The idea of giving all Americans a universal basic income remains a policy answer in search of an actual policy problem. And the ongoing COVID-19 crisis doesn’t change that. Sure, there’s currently good reason for Washington to consider cutting checks to help vulnerable households. Whether the issue is lost jobs or reduced wages and hours, people still have bills to pay. It makes sense for the federal government to help support those distressed households. Maybe a $1,000 as soon as next month. And maybe in May, as well.
Such talk naturally reminds people — well, UBI activists, at least — of former Democratic presidential candidate Andrew Yang and his Big Think Idea: a monthly $1,000 basic income for all. Perhaps the virus will be the unexpected catalyst to turn a far-out policy idea into reality, proponents have been suggesting. And count Yang among them. As he recently told The Washington Post: ‘“Certainly I would never hope that UBI gets adopted because of this terrible virus. But I will say it’s somewhat surreal to suspend my presidential campaign in February and see it potentially implemented in March.”
Yang originally pushed a UBI as a solution to help mass unemployment due to robots taking all the jobs. That, even though there’s been little evidence that robots are taking all the jobs. Turns out that what really might take all the jobs is the pandemic. Or, to be more specific, the government response to the pandemic. Shutting down consumer-facing businesses and telling people to stay home means significantly shutting down the economy. Such “mitigation” measures are why we see dramatic Wall Street forecasts of second-quarter real GDP declines of 10 percent or more.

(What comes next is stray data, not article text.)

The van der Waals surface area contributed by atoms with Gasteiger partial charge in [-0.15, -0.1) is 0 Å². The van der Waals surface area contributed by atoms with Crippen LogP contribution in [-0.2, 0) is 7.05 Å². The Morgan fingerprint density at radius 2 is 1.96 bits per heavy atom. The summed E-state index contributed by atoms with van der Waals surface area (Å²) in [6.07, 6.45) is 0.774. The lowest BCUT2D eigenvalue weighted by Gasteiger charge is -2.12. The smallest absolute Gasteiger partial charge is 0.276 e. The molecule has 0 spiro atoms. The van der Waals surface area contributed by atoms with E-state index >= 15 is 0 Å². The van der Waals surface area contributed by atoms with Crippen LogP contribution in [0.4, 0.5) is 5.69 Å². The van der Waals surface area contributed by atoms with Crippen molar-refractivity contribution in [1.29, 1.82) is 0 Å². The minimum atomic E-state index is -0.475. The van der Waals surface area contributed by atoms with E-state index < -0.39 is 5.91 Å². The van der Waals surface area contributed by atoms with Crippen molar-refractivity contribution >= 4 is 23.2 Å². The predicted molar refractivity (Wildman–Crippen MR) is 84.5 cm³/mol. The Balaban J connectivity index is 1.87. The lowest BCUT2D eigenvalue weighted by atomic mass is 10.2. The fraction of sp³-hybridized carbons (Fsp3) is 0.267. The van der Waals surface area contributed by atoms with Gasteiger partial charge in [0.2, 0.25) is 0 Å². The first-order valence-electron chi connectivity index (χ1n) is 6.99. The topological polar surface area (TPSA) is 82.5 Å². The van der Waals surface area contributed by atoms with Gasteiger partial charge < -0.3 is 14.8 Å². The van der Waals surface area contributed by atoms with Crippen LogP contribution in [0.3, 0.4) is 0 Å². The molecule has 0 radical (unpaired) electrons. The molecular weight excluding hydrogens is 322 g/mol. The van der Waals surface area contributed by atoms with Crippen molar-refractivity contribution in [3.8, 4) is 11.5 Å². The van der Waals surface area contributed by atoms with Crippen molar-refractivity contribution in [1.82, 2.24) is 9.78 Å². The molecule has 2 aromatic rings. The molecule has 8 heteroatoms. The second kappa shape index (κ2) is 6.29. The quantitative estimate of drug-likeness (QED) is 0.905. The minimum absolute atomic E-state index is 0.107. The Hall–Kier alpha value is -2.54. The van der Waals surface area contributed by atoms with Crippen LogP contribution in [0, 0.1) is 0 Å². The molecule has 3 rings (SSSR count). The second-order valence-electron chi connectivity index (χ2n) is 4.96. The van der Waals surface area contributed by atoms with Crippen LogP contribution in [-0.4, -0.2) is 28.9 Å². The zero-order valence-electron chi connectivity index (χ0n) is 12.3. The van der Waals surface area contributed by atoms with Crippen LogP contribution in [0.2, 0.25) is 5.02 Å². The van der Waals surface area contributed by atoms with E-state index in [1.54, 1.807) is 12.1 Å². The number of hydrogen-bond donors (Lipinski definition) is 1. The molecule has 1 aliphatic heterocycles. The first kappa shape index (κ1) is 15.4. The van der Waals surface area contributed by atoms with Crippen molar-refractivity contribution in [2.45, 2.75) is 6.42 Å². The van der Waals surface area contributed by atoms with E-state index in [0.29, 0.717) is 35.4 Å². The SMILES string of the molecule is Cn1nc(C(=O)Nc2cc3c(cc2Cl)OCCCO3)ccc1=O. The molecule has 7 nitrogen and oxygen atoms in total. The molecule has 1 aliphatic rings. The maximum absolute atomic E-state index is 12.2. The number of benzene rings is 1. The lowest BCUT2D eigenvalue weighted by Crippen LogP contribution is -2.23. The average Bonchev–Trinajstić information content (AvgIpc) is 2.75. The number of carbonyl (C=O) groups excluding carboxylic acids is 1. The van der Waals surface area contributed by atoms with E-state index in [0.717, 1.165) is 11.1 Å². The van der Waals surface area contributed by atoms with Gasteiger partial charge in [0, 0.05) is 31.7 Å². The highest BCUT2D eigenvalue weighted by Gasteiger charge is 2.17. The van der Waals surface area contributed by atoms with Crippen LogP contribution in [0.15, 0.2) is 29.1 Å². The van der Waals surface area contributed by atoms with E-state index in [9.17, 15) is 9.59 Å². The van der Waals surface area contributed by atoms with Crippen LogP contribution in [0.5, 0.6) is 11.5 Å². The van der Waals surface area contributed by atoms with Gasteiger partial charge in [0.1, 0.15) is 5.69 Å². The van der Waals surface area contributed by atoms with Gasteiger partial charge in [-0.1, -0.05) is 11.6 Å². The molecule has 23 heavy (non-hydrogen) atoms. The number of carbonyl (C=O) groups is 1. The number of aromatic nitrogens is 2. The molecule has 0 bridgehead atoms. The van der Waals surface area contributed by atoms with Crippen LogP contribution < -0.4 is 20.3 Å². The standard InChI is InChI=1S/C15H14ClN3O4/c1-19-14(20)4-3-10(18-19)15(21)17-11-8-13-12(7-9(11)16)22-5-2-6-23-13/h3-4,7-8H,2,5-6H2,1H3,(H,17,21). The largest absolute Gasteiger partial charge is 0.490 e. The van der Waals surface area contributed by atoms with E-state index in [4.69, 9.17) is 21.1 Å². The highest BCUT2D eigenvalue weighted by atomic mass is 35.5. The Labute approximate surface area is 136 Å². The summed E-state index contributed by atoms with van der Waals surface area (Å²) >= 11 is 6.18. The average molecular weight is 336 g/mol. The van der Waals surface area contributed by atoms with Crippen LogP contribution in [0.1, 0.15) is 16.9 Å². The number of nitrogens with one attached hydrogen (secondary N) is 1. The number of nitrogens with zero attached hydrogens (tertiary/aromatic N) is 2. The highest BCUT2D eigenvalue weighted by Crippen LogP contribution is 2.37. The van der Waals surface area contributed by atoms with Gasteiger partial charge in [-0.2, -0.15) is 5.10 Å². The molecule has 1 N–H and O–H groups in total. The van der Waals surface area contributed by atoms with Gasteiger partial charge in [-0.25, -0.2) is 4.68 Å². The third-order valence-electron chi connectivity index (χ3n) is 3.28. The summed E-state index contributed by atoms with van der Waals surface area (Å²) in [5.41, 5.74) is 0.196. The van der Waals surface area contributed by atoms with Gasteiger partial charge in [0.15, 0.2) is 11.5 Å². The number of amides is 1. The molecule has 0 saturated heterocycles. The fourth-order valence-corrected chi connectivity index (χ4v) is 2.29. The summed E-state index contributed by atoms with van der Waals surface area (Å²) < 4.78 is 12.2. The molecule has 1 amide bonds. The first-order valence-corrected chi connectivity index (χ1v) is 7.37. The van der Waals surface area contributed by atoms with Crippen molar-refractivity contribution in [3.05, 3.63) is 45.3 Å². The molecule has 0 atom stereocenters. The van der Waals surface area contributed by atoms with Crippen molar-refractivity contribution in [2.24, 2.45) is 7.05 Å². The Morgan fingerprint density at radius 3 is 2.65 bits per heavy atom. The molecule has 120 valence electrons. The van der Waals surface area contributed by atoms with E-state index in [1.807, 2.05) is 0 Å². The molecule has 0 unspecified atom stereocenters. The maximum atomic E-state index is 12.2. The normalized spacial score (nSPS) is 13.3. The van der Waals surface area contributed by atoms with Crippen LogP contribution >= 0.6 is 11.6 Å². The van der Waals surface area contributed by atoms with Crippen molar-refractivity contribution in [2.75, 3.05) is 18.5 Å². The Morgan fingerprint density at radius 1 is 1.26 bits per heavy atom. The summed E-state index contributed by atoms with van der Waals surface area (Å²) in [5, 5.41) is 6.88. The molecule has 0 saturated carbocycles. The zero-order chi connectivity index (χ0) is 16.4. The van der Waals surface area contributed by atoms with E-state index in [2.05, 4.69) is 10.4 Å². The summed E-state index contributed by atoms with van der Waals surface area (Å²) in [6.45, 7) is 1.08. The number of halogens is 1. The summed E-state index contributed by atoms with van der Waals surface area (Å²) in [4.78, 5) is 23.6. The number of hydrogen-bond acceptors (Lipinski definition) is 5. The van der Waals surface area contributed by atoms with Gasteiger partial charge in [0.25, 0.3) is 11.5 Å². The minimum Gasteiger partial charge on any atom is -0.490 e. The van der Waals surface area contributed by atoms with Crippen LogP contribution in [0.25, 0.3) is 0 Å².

And while some Wall Street forecasts show a sharp recovery in the second half of 2020, there’s considerable uncertainty around those relatively optimistic scenarios. For instance: Barclays ponders a “severe” scenario where every quarter is negative. So maybe $1,000 checks month after month.
Of course, it would be better to prevent such an extended downturn. Checks to individuals won’t stop the disintegration of American business, especially smaller firms. And that’s happening now.
To ready the American economy for an energetic, post-virus awakening, government must supply direct financial aid to keep businesses whole and their workers on payroll. AEI’s Stan Veuger and GWU economist Steven Hamilton recently wrote that “with a temporary financial boost by government, these businesses could float through the crisis and, once it lifts, spin back up quickly—scaling up hours for their workers, purchases from their suppliers and sales to their customers.”
Veuger and Hamilton noted that in Australia, for instance, “every Australian small and medium business will receive a check worth between $1,300 and $15,900.” But those aren’t forever checks and neither would financial assistance to American firms. Just a bit of temporary help during what is looking like a once-in-a-century pandemic. And those checks to people should be temporary, too.
This article by James Pethokoukis first appeared in 2020 on the AEI Ideas blog.